Augusta, Maine: Wikis

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Augusta, Maine
—  City  —
West side of Augusta, Maine, taken from the bridge

Flag

Seal
Location in Kennebec County, Maine
Coordinates: 44°18′38″N 69°46′48″W / 44.31056°N 69.78°W / 44.31056; -69.78
Country United States
State Maine
County Kennebec
Settled 1754
Incorporated (town) February 20, 1797
Incorporated (city) August 20, 1849
Government
 - Mayor Roger Katz
Area
 - Total 58.3 sq mi (150.9 km2)
 - Land 55.4 sq mi (143.4 km2)
 - Water 2.9 sq mi (7.5 km2)  4.98%
Elevation 68 ft (20 m)
Population (2000)
 - Total 18,560
 Density 335.1/sq mi (129.4/km2)
Time zone Eastern (UTC-5)
 - Summer (DST) Eastern (UTC-4)
Area code(s) 207
FIPS code 23-02100
GNIS feature ID 0581636
Website www.augustamaine.gov

Augusta is the capital of the U.S. state of Maine, county seat of Kennebec County, and center of population for Maine [1]. The city's population was 18,560 at the 2000 census, making it the third-smallest state capital after Montpelier, Vermont and Pierre, South Dakota. Located on the Kennebec River at the head of tide, it is home to the University of Maine at Augusta.

Contents

History

The area was first explored by members of the ill-fated Popham Colony in September 1607. It was first inhabited by English settlers from the Plymouth Colony in 1629 as a trading post on the Kennebec River. The settlement was known by its Indian name—Cushnoc (or Coussinoc or Koussinoc), meaning "head of tide." Fur trading was at first profitable, but with Indian uprisings and declining revenues, the Plymouth Colony sold the Kennebec Patent in 1661. Cushnoc would remain empty for the next 75 years.

A hotbed of Abenaki hostility toward British settlements was located further up the Kennebec at Norridgewock. In 1722, the tribe and its allies attacked Fort Richmond (now Richmond) and destroyed Brunswick. In response, Norridgewock was sacked in 1724 during Dummer's War, when English forces gained tentative control of the Kennebec. In 1754, a blockhouse named Fort Western (now the oldest wooden fort in America), was built at Cushnoc on the eastern bank. It was intended as a supply depot for Fort Halifax upriver, as well as to protect its own region.[1] In 1775, Benedict Arnold and his 1100 troops would use Fort Western as a staging area before continuing their journey up the Kennebec to the Battle of Quebec.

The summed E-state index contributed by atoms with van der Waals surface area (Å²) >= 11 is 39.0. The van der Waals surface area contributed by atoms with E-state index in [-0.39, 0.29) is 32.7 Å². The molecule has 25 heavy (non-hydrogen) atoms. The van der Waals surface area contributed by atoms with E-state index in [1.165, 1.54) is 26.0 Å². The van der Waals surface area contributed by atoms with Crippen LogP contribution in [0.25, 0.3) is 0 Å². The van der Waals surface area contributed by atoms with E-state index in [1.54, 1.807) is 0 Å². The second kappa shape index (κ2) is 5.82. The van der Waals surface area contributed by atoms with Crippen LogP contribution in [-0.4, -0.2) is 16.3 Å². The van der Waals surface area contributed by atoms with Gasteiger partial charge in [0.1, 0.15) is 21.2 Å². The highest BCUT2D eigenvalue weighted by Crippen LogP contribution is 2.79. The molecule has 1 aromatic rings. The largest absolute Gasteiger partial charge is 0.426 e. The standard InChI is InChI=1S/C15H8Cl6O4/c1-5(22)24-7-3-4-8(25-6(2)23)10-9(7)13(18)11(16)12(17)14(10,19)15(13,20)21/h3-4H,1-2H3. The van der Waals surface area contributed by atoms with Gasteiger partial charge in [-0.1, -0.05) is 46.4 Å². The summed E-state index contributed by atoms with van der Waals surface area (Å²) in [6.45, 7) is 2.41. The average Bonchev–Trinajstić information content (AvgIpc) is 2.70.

Cushnoc was incorporated as part of Hallowell in 1771. Known as "the Fort," it was set off and incorporated by the Massachusetts General Court in February 1797 as Harrington. In August, however, the name changed to Augusta after Augusta Dearborn, daughter of Henry Dearborn. In 1799, it became county seat for newly created Kennebec County.[1] Maine became a state in 1820, and Augusta was designated its capital in 1827. The Maine State Legislature continued meeting in Portland, however, until completion in 1832 of the new Maine State House designed by Charles Bulfinch. Augusta was chartered as a city in 1849.

Excellent soil provided for agriculture, and water power from streams provided for industry. In 1837, a dam was built across the Kennebec where the falls drop 15 feet at the head of tide, and by 1838 10 sawmills were contracted. With the arrival of the Kennebec & Portland Railroad in 1851, Augusta became a mill town. In 1883, the property of A. & W. Spague Company was purchased by the Edwards Manufacturing Company, which erected extensive brick mills for manufacturing cotton textiles. Other Augusta firms produced lumber, sash, doors, shutters, broom handles, stone cutters' tools, shoes, cemetery monuments, ice and furniture. The city developed as a publishing and shipping center. Today, government and post-secondary education are important businesses.

Geography

Augusta is located at 44°19′25″N 69°45′55″W / 44.32361°N 69.76528°W / 44.32361; -69.76528 [2], making it the easternmost state capital in the United States. According to the United States Census Bureau, the city has a total area of 58.3 square miles (150.9 km²), of which, 55.4 square miles (143.4 km²) of it is land and 2.9 square miles (7.5 km²) of it (4.98%) is water. Augusta is drained by Bond's Brook, Woromontogus Stream and the Kennebec River.